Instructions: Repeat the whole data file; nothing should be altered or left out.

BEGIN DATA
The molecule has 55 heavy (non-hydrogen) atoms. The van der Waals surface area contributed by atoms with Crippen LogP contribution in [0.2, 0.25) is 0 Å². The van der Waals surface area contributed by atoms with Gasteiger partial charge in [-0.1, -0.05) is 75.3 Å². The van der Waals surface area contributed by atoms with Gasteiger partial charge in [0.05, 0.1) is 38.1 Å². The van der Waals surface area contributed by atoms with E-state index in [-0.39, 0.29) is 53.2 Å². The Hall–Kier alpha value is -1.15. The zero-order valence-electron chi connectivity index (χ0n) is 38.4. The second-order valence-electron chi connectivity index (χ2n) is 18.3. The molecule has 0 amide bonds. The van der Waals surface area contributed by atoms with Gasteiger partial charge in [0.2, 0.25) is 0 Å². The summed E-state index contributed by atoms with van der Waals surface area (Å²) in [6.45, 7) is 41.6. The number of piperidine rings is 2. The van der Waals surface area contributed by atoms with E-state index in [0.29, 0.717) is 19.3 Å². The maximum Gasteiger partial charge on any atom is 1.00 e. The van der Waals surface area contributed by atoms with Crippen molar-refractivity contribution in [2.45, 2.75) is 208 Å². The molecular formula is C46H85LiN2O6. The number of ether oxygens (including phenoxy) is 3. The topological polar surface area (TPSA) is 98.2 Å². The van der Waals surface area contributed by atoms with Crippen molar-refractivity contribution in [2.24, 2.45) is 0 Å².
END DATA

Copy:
The molecule has 55 heavy (non-hydrogen) atoms. The van der Waals surface area contributed by atoms with Crippen LogP contribution in [0.2, 0.25) is 0 Å². The van der Waals surface area contributed by atoms with Gasteiger partial charge in [-0.1, -0.05) is 75.3 Å². The van der Waals surface area contributed by atoms with Gasteiger partial charge in [0.05, 0.1) is 38.1 Å². The van der Waals surface area contributed by atoms with E-state index in [-0.39, 0.29) is 53.2 Å². The Hall–Kier alpha value is -1.15. The zero-order valence-electron chi connectivity index (χ0n) is 38.4. The second-order valence-electron chi connectivity index (χ2n) is 18.3. The molecule has 0 amide bonds. The van der Waals surface area contributed by atoms with Gasteiger partial charge in [0.2, 0.25) is 0 Å². The summed E-state index contributed by atoms with van der Waals surface area (Å²) in [6.45, 7) is 41.6. The number of piperidine rings is 2. The van der Waals surface area contributed by atoms with E-state index in [0.29, 0.717) is 19.3 Å². The maximum Gasteiger partial charge on any atom is 1.00 e. The van der Waals surface area contributed by atoms with Crippen molar-refractivity contribution in [2.45, 2.75) is 208 Å². The molecular formula is C46H85LiN2O6. The number of ether oxygens (including phenoxy) is 3. The topological polar surface area (TPSA) is 98.2 Å². The van der Waals surface area contributed by atoms with Crippen molar-refractivity contribution in [2.24, 2.45) is 0 Å².